Seeing this, the old man immediately stretched himself out on the roots, in an effort to save the drowning animal. However, at the touch of his hand the scorpion instinctively stung him. The man jerked back his hand, which felt like it was on fire, but again he reached out to rescue the desperate creature. Though he suffered another painful sting, he tried again and then again.

A passerby caught sight of the old man. Hearing his gasps, he hurried over, observed the man’s bloody hands and pain-filled expression, and cried, “Stupid old man, what’s wrong with you? Only a fool risks his life to save a scorpion. That ungrateful thing could end up killing you.”

The old man looked up at the stranger and replied, “Friend, why should I give up my nature to save just because it’s the nature of a scorpion to sting?”

The old man represents God, whose deepest desire is to save every one of us, if we allow. The story of God’s relationship with humanity, which we find in the Bible, makes this clear. God’s love gives life, and so creation resulted, as the first two chapters of the Book of Genesis tell us. But the warping sin causes prompts us to sting, like a scorpion. That’s what Adam and Eve do by refusing to heed God, who punishes them but doesn’t abandon them.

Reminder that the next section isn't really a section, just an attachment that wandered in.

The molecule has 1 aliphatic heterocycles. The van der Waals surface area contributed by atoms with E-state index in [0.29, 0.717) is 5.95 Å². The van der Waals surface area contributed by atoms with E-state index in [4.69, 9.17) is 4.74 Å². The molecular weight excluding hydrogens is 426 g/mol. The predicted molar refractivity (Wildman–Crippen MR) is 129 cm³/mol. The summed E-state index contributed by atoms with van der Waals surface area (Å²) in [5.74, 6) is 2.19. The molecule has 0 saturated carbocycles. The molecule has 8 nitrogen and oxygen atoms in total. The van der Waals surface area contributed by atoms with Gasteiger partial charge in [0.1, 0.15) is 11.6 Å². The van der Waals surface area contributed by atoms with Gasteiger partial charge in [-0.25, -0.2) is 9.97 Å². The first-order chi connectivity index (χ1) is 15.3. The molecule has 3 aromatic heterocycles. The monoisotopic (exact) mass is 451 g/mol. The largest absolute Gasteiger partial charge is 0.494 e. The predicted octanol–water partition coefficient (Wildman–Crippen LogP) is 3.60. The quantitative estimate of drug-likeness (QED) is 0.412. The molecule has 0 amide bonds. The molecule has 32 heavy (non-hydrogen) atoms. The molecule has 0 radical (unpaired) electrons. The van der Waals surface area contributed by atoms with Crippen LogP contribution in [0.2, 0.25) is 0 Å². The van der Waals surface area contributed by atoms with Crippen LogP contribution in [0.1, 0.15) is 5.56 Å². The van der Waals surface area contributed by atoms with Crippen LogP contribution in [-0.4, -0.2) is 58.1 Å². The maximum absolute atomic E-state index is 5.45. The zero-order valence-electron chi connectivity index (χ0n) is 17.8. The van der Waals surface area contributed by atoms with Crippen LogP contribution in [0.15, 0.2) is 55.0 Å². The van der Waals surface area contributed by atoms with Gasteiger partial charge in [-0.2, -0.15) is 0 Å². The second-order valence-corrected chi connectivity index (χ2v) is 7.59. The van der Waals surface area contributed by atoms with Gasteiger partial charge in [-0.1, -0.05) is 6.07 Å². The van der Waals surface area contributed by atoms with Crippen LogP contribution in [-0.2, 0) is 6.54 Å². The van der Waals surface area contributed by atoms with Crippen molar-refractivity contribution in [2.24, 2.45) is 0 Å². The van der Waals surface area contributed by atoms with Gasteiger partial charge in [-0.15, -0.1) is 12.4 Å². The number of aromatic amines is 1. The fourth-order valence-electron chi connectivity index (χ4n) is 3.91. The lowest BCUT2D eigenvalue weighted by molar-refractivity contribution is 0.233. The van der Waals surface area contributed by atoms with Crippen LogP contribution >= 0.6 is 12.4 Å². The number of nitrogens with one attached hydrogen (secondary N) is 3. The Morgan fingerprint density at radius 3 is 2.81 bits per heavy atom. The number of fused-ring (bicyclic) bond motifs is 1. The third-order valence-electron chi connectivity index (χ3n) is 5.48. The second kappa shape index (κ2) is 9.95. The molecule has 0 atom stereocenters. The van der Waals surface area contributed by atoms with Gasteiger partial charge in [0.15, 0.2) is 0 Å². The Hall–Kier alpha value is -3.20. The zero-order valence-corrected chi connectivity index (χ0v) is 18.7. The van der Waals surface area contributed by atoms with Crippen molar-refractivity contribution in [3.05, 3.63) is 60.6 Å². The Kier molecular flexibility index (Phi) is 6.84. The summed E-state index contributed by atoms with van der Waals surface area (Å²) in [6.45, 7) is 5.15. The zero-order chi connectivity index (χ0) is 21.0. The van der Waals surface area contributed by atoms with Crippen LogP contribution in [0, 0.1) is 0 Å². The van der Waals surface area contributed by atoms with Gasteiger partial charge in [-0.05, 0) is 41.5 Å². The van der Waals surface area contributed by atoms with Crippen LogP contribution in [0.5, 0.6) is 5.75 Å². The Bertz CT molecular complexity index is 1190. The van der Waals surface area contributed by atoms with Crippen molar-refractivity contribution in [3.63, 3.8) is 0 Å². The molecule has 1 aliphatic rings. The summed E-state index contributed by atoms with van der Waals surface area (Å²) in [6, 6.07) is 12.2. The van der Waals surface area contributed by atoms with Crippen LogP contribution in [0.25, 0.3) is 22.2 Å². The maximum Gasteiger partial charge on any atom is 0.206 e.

The human race did such evil that God destroyed much of it, according to the story of Noah, but once again God showed his saving nature by sparing the righteous Noah and his children. Abram repeatedly sinned, but God was patient, giving him time to deepen his faith, until Abraham came to trust God so much that he was willing to sacrifice Isaac, his only son.